Yanks capitalize on O’s first-inning error to nab a 3-2 win

Offense of any kind was at a premium tonight, with each team able to push runs across in only one inning respectively. Courtesy of a double and some hustle by Gleyber Torres in the first, the Yankees were able to scratch across one more run in their productive inning than the Orioles were able to in theirs, allowing them to come away with a tightly-fought 3-2 victory Wednesday night to clinch their ninth-straight series victory.

The Yankees jumped out to an early lead, thanks in part to the Orioles defense. With two outs in the bottom of the first, Anthony Rizzo and Josh Donaldson each singled out to put runners on first and second. Torres then proceeded to drill a 2-2 fastball the other way over the head of right fielder Anthony Santander, driving in Rizzo and putting runners on second and third with one out.

Although Joey Gallo proceeded to strike out to end the inning, that would not happen until the 2021 Yankees’ team MVP showed up, Mr. Wild-Pitch-with-a-Runner-on-Third. And boy, did he show up with a vengeance.

Jordan Lyles tried to bury a 1-0 changeup that catcher Anthony Bemboom was unable to corral, allowing Donaldson to score from third rather easily. In an attempt to throw him out, however, Bemboom attempted a no-look, underhanded throw that beat Lyles to the plate. The ball then careened into foul territory on the first-base side of the bag, and Torres — who has been extremely aggressive on the basepaths in all the right ways of late — scored easily.

Handed a 3-0 lead before he even hit the mound, Gerrit Cole got himself into a bit of trouble in the first inning. After getting Cedric Mullins to line out to open the inning, he sandwiched a Santander popout between a ground-rule double to Austin Hays and a single to Trey Mancini to put runners on first and third with two outs. Ramón Urías lined out to Marwin Gonzalez, starting in right field with Aaron Judge DHing and Giancarlo Stanton receiving the night off, ending the inning. It took 24 pitches, but Cole emerged unscathed.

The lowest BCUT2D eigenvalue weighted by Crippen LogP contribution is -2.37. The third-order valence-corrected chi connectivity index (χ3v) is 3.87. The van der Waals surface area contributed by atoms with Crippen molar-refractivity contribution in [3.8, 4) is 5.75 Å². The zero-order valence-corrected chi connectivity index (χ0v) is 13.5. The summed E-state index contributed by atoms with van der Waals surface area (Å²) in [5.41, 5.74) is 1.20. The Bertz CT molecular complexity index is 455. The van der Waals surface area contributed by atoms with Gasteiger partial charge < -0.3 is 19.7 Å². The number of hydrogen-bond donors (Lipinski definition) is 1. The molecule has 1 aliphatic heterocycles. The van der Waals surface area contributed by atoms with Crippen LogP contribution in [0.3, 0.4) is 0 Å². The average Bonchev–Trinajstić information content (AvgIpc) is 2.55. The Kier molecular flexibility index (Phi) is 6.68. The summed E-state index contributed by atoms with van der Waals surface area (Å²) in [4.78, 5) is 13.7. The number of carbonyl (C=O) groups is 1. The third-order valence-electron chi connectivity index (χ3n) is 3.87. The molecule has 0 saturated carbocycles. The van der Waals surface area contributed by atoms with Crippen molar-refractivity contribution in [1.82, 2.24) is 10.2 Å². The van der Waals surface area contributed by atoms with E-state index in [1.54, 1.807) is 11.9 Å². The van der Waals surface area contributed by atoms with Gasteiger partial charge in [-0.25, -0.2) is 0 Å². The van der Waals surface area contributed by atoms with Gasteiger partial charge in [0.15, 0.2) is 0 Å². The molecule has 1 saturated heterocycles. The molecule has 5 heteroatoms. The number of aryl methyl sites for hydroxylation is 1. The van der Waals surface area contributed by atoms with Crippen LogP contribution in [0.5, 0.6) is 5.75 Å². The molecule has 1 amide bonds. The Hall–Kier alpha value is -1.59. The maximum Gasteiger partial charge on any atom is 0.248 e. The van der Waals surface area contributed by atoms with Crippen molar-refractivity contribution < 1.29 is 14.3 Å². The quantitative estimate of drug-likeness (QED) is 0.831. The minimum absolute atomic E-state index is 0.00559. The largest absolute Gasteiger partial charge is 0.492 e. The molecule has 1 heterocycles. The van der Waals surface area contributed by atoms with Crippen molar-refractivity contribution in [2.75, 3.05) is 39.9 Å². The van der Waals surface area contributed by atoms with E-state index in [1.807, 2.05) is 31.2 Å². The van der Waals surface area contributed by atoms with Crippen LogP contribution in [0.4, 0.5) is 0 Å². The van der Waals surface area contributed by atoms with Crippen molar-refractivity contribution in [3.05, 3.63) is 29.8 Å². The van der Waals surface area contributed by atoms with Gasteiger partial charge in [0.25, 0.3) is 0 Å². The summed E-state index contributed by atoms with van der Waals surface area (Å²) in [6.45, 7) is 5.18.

Cole’s shaky outing continued into the second. Rougned Odor led off the inning with a single. Jorge Mateo then jumped on a first-pitch slider, driving it into the right-center field gap. Gonzalez, however, got a good jump on it and made a sliding catch to rob him of a potential extra-base hit.

Tyler Nevin followed that up by grounding into a 6-4-3 double play to end the inning. The Orioles had gotten some good wood on the ball, but for the second consecutive inning, they came away with nothing.

At this point, Cole entered what we might as well call the “How dare you make me even slightly labor!” portion of the evening. He retired the side in order in the third on just nine pitches, six of which came in Bemboom’s at-bat to lead off the inning. With his pitch count back under control, he overpowered the Baltimore hitters in the fourth and fifth, striking out five straight hitters. Four of them came on the fastball, and three of them were over the heart of the plate. In essence, he dared them to hit it…and they just simply couldn’t.

Gerrit Cole’s five-straight strikeouts

Meanwhile, after the first inning, the Yankees were unable to get anything going against Lyles at all, with their sole baserunners coming from singles by Gonzalez and Donaldson in the second and third, respectively. By the time Lyles left, he had retired 13 straight hitters, keeping the Yankees off the basepaths again until departing after the seventh inning. When they finally got a baserunner, courtesy of a leadoff double by Jose Trevino in the eighth, they stranded him there.